Background: The NICE head injury guidelines recommend a different approach in the management of head injury patients. It suggests that CT head scan should replace skull x ray (SXR) and observation/admission as the first investigation. We wished to determine the impact of NICE on SXR, CT scan, and admission on all patients with head injury presenting to the ED setting and estimate the cost effectiveness of these guidelines, which has not been quantified to date.
Design: Study of head injury patients presenting to two EDs before and after implementation of NICE guidelines
Methods: The rate of SXR, CT scan, and admission were determined six months before and one month after NICE implementation in both centres. The before study also looked at predicted rates had NICE been applied. This enabled predicted and actual cost effectiveness to be determined.
Result: 1130 patients with head injury were studied in four 1 month periods (two in each centre). At the teaching hospital, the CT head scan rate more than doubled (3% to 7%), the SXR declined (37% to 4%), while the admission rate more than halved (9% to 4%). This represented a saving of £3381 per 100 head injury patients: greater than predicted with no adverse events. At the District General Hospital, the CT head scan rate more than quadrupled (1.4% to 9%), the SXR dropped (19 to 0.57%), while the admission rate declined (7% to 5%). This represented a saving of £290 per 100 head injury patients: less than predicted.
Conclusion: The implementation of the NICE guidelines led to a two to fivefold increase in the CT head scan rate depending on the cases and baseline departmental practice. However, the reduction in SXR and admission appears to more than offset these costs without compromising patient outcomes.
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- CT, computed tomography
- ED, emergency department
- GCS, Glasgow Coma Score
- GDG, guideline development group
- NICE, National Institute for Health and Clinical Excellence
- NTGH, North Tyneside General Hospital
- SIGN, Scottish Intercollegiate Guidelines Network
- SXR, skull x ray
Head injuries are among the commonest type of trauma seen in emergency departments (ED), constituting 10–20% of all ED cases or one million patients per annum in the UK.1,2 The majority of these cases have minor or mild head injury.3 Under current practice, 74% have skull x rays (SXR) even though it may reveal a fracture in only 2% of cases.4,5 Furthermore, each year there are 110 000 admissions to hospitals in England,1 with a primary diagnosis of head injury but only 2000 patients require neurosurgery, the others being discharged after a period of observation.6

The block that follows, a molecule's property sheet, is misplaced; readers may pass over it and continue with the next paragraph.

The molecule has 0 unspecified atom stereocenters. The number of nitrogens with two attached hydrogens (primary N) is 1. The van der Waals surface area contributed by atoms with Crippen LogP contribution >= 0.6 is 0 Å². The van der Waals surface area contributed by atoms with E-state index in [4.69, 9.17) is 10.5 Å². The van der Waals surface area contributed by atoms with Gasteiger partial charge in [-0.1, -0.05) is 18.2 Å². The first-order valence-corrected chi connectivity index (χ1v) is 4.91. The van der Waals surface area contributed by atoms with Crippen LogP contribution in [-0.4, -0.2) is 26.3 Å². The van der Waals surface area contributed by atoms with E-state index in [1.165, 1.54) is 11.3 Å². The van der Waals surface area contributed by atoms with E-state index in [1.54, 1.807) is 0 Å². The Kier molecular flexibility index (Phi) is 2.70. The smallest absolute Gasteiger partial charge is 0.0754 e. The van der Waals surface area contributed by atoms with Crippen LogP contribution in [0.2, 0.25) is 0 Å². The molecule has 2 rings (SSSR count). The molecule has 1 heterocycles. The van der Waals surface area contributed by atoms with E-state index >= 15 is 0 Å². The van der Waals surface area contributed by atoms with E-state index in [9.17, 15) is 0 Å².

The National Institute for Health and Clinical Excellence (NICE) head injury guidelines issued in June 2003 recommend a different approach in the management of these patients. A guideline development group (GDG) looked at the evidence available on the best way of managing head injured patients and made recommendations for triage and early management based on this.7 There are differences from current established practice in the United Kingdom8 and from the recent guidelines issued by the Royal College of Surgeons of England and the Scottish Intercollegiate Guidelines Network (SIGN).9,10
The major change suggests that computed tomography (CT) head scan replaces SXR and observation/admission as the first investigation.
The recommendations and indication for skull x ray and CT scan are summarised in boxes 1 and 2
Box 1 Skull x ray recommendations: NICE guidelines
Suspicion of non-accidental injury in infant and young children.
Where CT scanning resources are unavailable.
Box 2 Cranial CT scanning: NICE guidelines
Are any of the following present?
Glasgow Coma Score (GCS) <13 at any point since the injury.
GCS 13 or 14 at two hours after the injury.
Focal neurological deficit.
Suspected open or depressed skull fracture.
Any sign of basal skull fracture (haemotympanum, “panda” eyes, cerebrospinal fluid otorrhoea, Battle’s sign).
Post traumatic seizure.
>1 vomiting episode (clinical judgement on cause of vomiting and need for imaging should be used in children ⩽12 years)
The GDG envisaged these recommendations would improve care. They recognised there would be a significant increase in the number of CT head scans requested by United Kingdom EDs but this would be counterbalanced by a reduction in SXRs and admissions. No estimate of cost effectiveness was made on practice based data. Concern has been expressed about this in reactions to the issue of the guidelines.11–17
Recent work in the United Kingdom has shown that the application of the Canadian CT head rules18 (on which the NICE head injury guidelines for CT are based) in adult patients with minor head injury (presenting with GCS 13–15; GCS 15 patients having some loss of consciousness/amnesia) increased the rate of CT scans from 14 to 20% of patients.14,15 In children, a recent report estimated that rate would increase up to 6–9%.8 However, no paper to date has studied the impact of the NICE guidelines on the population to which they apply—all patients with head injury presenting to EDs regardless of age or severity. We wished to determine the predicted and actual cost effectiveness of these guidelines applied to all head injured patients in two United Kingdom centres.